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Really, What Would Be the Point of Bipartisanship?

The Washington Times reports:

“There are things that, statements that then-candidate Obama made during the campaign over and over and over again that obviously he’s not staying with,” Mr. McCain told The Washington Times in an hour-long interview with reporters and editors.

McCain effectively compiles a list of Obama’s broken campaign promises — trade, nuclear power, and earmarks, to name a few. But nothing is more accurate than his analysis of Obama’s lack of bipartisanship. With substantial credibility on a topic he’s mastered (annoying his own base and defining his political persona), he explains:

” ‘We won, we wrote the bill.’ That applies not just to that bill, but it does to all of the other pieces of legislation, too,” he said, clearly exasperated. “We’re not in on the takeoff, and anybody who calls the stimulus package … bipartisan — you pick off three Republicans? That’s not bipartisanship.”

[. . .]

Mr. Obama, who vowed to change politics as usual in Washington, made a show of bipartisanship as he took office, even throwing an inaugural ball to celebrate his Republican opponent in the presidential race. But since then, Mr. McCain said he has been consulted just once by the administration, when a White House lawyer visited to discuss the closing of Guantanamo Bay.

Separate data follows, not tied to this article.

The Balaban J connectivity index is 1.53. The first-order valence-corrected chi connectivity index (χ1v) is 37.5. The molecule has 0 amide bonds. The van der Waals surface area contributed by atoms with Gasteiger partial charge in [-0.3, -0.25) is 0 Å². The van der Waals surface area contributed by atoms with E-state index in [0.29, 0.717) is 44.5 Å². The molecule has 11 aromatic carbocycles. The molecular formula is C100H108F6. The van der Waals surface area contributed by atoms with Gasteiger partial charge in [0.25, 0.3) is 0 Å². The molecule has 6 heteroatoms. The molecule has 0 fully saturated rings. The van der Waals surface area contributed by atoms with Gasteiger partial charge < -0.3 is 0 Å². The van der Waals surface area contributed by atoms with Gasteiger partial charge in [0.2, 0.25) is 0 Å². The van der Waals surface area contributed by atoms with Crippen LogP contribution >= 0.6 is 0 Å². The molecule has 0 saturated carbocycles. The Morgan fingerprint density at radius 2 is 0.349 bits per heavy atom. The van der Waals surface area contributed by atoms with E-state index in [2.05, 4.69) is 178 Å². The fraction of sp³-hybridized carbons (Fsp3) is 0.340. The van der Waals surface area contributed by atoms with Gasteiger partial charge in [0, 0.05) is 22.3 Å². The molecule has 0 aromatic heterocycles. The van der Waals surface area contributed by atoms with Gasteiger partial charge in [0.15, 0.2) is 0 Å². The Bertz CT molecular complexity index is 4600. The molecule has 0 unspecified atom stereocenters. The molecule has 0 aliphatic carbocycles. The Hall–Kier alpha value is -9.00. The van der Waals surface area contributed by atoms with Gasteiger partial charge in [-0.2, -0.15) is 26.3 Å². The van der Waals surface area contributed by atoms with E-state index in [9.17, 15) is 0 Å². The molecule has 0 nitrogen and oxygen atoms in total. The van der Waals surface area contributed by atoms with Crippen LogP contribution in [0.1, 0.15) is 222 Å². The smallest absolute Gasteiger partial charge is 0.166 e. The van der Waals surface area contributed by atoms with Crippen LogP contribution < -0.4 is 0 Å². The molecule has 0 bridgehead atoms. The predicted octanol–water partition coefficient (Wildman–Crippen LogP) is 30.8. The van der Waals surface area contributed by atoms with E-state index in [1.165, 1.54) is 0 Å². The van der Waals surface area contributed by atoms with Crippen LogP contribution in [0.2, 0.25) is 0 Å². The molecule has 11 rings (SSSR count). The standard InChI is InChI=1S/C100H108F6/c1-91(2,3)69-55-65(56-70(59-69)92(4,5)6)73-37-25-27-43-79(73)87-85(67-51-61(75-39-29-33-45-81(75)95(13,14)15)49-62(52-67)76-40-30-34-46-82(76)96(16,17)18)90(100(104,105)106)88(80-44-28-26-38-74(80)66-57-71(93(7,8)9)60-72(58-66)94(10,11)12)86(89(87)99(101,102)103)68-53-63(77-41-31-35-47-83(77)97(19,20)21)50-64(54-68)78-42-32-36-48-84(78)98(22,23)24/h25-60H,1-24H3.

“Aside from that, I have not known of an occasion where they sit down across the table. Now, there’s been occasions where the president comes and talks to Republicans, the president talks to — et cetera, but that’s not good bipartisanship,” he said. . . .”I’ve been around for a lot of administrations, and the way you address an issue in a bipartisan fashion is you invite somebody over and you sit down at a table and you say, ‘OK, here’s our position on this issue, and here’s what we want — what do you want? What’s your priority? And you sit down and work out an agreement and you come out and you say, like [former Democratic House Speaker] Tip O’Neill and Ronald Reagan did, that we’ve agreed and we’re going to push this through,” he said.

By now it should be apparent that bipartisanship was an Obama campaign pose meant to allay voters concerns that candidate Obama was a wide-eyed radical bent on taking the country sharply to the Left. Now that he is president, well, he’s pretty much bent on taking the country sharply to the Left. So there’s really nothing to talk about substantively with Republicans. They, of course, would only want to take the country not to the Left.

Bipartisanship per se is never exactly a winning political issue. But policy choices and perceived extremism do motivate and scare voters. It is not the absence of bipartisanship which may hobble Obama, but the reason he has eschewed bipartisanship: his desire to take the country dramatically to the Left. If that’s not where a majority of the country wants to go, he’ll be in trouble. So far, it’s not where many in his party want to go — which accounts for the resistance from his own ranks on everything from card check, to cap-and-trade, to the budget spending bonanza.


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